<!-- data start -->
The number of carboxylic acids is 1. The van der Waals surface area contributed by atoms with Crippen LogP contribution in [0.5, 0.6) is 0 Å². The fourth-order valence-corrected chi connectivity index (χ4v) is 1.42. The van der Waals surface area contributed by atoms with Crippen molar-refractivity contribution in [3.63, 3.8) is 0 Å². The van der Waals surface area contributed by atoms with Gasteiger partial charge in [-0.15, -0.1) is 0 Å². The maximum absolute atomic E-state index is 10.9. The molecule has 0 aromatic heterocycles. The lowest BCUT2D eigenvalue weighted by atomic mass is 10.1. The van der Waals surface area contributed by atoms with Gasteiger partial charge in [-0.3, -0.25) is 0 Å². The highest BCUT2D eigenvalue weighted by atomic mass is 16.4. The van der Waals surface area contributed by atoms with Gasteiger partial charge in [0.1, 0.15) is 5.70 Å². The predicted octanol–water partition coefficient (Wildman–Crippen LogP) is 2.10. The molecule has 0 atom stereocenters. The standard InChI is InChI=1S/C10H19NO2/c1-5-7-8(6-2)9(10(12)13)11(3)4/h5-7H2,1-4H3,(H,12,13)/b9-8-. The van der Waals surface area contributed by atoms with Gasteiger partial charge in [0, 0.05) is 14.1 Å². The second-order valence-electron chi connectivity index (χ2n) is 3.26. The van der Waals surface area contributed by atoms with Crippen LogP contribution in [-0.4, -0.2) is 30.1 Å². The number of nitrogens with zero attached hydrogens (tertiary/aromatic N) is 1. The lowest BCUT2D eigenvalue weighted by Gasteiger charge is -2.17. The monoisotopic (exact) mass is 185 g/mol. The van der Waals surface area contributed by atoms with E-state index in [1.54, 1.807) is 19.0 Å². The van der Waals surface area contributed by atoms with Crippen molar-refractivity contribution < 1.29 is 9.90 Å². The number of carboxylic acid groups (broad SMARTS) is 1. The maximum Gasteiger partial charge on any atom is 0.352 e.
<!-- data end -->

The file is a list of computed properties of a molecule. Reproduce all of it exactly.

The number of carboxylic acids is 1. The van der Waals surface area contributed by atoms with Crippen LogP contribution in [0.5, 0.6) is 0 Å². The fourth-order valence-corrected chi connectivity index (χ4v) is 1.42. The van der Waals surface area contributed by atoms with Crippen molar-refractivity contribution in [3.63, 3.8) is 0 Å². The van der Waals surface area contributed by atoms with Gasteiger partial charge in [-0.15, -0.1) is 0 Å². The maximum absolute atomic E-state index is 10.9. The molecule has 0 aromatic heterocycles. The lowest BCUT2D eigenvalue weighted by atomic mass is 10.1. The van der Waals surface area contributed by atoms with Gasteiger partial charge in [-0.3, -0.25) is 0 Å². The highest BCUT2D eigenvalue weighted by atomic mass is 16.4. The van der Waals surface area contributed by atoms with Gasteiger partial charge in [0.1, 0.15) is 5.70 Å². The predicted octanol–water partition coefficient (Wildman–Crippen LogP) is 2.10. The molecule has 0 atom stereocenters. The standard InChI is InChI=1S/C10H19NO2/c1-5-7-8(6-2)9(10(12)13)11(3)4/h5-7H2,1-4H3,(H,12,13)/b9-8-. The van der Waals surface area contributed by atoms with Gasteiger partial charge in [0, 0.05) is 14.1 Å². The second-order valence-electron chi connectivity index (χ2n) is 3.26. The van der Waals surface area contributed by atoms with Crippen LogP contribution in [-0.4, -0.2) is 30.1 Å². The number of nitrogens with zero attached hydrogens (tertiary/aromatic N) is 1. The lowest BCUT2D eigenvalue weighted by Gasteiger charge is -2.17. The monoisotopic (exact) mass is 185 g/mol. The van der Waals surface area contributed by atoms with E-state index in [1.54, 1.807) is 19.0 Å². The van der Waals surface area contributed by atoms with Crippen molar-refractivity contribution < 1.29 is 9.90 Å². The number of carboxylic acid groups (broad SMARTS) is 1. The maximum Gasteiger partial charge on any atom is 0.352 e.